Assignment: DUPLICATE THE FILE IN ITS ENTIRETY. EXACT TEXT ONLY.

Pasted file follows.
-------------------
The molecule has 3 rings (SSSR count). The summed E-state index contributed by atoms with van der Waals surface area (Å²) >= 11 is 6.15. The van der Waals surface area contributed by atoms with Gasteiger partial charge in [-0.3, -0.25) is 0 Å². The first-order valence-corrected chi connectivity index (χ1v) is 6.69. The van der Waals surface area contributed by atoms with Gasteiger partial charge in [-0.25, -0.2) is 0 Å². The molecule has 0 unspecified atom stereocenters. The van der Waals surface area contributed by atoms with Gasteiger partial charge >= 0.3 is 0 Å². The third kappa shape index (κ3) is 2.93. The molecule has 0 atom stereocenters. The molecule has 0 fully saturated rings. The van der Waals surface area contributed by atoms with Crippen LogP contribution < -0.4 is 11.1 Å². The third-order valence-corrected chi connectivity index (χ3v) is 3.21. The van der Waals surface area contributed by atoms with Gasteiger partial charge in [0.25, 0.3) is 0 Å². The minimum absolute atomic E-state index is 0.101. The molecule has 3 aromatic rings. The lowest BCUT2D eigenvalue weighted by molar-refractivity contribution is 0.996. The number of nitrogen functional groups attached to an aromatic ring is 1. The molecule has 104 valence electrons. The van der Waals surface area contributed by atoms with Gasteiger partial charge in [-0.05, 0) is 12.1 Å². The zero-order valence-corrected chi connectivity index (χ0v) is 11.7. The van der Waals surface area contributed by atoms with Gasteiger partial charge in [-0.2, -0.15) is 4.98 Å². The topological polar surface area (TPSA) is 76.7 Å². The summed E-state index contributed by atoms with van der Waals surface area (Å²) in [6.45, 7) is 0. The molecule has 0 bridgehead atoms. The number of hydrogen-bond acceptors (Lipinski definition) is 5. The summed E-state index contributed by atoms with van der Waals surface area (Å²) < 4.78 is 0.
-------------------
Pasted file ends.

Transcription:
The molecule has 3 rings (SSSR count). The summed E-state index contributed by atoms with van der Waals surface area (Å²) >= 11 is 6.15. The van der Waals surface area contributed by atoms with Gasteiger partial charge in [-0.3, -0.25) is 0 Å². The first-order valence-corrected chi connectivity index (χ1v) is 6.69. The van der Waals surface area contributed by atoms with Gasteiger partial charge in [-0.25, -0.2) is 0 Å². The molecule has 0 unspecified atom stereocenters. The van der Waals surface area contributed by atoms with Gasteiger partial charge >= 0.3 is 0 Å². The third kappa shape index (κ3) is 2.93. The molecule has 0 atom stereocenters. The molecule has 0 fully saturated rings. The van der Waals surface area contributed by atoms with Crippen LogP contribution < -0.4 is 11.1 Å². The third-order valence-corrected chi connectivity index (χ3v) is 3.21. The van der Waals surface area contributed by atoms with Gasteiger partial charge in [0.25, 0.3) is 0 Å². The minimum absolute atomic E-state index is 0.101. The molecule has 3 aromatic rings. The lowest BCUT2D eigenvalue weighted by molar-refractivity contribution is 0.996. The number of nitrogen functional groups attached to an aromatic ring is 1. The molecule has 104 valence electrons. The van der Waals surface area contributed by atoms with Gasteiger partial charge in [-0.05, 0) is 12.1 Å². The zero-order valence-corrected chi connectivity index (χ0v) is 11.7. The van der Waals surface area contributed by atoms with Gasteiger partial charge in [-0.2, -0.15) is 4.98 Å². The topological polar surface area (TPSA) is 76.7 Å². The summed E-state index contributed by atoms with van der Waals surface area (Å²) in [6.45, 7) is 0. The molecule has 0 bridgehead atoms. The number of hydrogen-bond acceptors (Lipinski definition) is 5. The summed E-state index contributed by atoms with van der Waals surface area (Å²) < 4.78 is 0.